Previously we discussed issues that drive AMR rates and saw that they are rooted in different sectors and disciplines: from lack of diagnostic tools in human infections, to routine use of antibiotics in livestock and an overall lack of awareness of the consequences of inappropriate antibiotics use.
Animal health, human health and environmental health are intertwined on a very fundamental level, and decisions that are made in one sector also have consequences for the other. Communication, coordination and collaboration between these sectors is therefore of utmost importance.
One Health is the multi-sectoral approach to designing and implementing programs, policies, legislation and research for sectors to communicate and work together for better public health outcomes.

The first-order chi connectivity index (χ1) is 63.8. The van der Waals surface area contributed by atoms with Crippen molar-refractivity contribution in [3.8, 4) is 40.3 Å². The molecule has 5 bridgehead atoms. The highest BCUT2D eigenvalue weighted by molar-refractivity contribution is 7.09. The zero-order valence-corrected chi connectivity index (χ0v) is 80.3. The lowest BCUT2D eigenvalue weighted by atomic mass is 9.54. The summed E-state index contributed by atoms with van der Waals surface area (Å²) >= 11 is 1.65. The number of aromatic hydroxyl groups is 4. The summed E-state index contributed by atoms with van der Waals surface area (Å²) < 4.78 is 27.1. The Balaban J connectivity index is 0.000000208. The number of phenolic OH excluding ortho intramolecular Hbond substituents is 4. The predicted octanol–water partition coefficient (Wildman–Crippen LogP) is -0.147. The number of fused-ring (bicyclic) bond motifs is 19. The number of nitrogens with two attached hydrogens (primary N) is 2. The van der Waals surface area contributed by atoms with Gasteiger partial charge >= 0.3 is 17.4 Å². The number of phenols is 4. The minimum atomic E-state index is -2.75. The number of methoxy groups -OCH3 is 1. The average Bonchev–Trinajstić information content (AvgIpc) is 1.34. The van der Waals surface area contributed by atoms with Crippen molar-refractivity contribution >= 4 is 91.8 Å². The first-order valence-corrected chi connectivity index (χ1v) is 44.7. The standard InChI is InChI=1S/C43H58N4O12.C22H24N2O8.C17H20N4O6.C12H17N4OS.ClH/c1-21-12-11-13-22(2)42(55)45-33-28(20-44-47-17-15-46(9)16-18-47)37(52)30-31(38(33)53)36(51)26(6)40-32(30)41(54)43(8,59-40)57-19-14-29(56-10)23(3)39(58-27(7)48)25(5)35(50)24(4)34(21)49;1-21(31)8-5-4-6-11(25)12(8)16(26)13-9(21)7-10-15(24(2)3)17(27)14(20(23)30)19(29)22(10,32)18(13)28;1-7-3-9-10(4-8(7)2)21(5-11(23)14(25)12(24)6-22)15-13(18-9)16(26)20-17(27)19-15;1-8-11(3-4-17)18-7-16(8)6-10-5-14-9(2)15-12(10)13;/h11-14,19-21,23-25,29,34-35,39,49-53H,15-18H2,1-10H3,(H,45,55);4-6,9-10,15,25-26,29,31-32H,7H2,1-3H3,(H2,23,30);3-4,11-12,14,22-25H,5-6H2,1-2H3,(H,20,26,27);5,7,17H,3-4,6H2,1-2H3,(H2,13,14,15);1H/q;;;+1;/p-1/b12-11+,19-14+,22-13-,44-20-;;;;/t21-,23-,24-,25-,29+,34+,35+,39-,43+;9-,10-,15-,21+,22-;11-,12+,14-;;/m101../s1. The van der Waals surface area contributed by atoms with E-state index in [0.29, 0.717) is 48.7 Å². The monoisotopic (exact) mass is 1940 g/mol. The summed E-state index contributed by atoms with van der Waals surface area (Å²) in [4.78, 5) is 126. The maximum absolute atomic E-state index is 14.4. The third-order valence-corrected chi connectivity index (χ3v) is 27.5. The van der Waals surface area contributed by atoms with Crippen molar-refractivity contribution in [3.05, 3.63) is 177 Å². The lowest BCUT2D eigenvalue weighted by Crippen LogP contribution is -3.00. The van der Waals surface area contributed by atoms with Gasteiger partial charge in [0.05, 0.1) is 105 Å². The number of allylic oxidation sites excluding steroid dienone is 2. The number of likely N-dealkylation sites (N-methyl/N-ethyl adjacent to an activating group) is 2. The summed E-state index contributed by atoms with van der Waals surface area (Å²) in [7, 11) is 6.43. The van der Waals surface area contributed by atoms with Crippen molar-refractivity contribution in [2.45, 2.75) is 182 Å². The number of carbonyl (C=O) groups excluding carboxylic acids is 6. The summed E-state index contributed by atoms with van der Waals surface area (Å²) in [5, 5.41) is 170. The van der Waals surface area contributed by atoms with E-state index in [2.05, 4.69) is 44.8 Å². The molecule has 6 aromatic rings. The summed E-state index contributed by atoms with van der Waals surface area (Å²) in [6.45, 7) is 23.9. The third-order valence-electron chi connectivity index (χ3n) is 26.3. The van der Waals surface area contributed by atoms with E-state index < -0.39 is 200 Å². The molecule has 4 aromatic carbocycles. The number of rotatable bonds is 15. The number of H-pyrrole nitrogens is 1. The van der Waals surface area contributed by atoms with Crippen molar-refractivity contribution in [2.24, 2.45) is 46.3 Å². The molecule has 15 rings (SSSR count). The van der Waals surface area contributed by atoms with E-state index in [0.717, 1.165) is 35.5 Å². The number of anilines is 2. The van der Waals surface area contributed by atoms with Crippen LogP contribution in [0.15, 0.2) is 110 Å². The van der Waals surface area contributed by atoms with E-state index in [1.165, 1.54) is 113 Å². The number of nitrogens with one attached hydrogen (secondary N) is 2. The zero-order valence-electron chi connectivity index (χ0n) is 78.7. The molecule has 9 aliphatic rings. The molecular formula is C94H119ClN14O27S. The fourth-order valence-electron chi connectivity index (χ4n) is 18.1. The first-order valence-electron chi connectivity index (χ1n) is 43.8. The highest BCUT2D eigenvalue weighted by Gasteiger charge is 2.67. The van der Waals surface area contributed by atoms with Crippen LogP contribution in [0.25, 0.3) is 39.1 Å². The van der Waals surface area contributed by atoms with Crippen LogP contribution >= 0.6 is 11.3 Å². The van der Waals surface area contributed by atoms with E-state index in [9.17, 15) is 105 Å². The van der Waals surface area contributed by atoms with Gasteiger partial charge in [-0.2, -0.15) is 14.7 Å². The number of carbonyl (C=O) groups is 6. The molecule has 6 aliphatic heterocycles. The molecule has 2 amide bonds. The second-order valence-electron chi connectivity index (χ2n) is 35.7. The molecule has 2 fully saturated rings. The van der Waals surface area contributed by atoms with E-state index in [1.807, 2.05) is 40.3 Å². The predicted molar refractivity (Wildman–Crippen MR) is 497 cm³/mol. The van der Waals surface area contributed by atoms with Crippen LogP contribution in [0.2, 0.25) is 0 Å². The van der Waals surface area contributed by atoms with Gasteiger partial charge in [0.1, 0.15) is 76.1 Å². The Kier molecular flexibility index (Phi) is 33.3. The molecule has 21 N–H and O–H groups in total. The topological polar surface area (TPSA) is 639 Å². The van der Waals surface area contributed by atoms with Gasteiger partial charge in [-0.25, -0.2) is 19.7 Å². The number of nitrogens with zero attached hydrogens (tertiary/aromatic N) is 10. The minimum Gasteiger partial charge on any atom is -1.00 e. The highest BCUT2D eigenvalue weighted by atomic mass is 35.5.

For this communication, the ability to efficiently share data and lab information is crucial. Digitalisation of results and a globally distributed interface can be of great help here (the European Surveillance of Veterinary Antimicrobial Consumption (ESVAC) database is a great example).
Applying such a platform-based approach to diagnostics could also enable the monitoring of infection rates or mutation rates of pathogens and enable fast intervention or easy knowledge sharing whenever needed.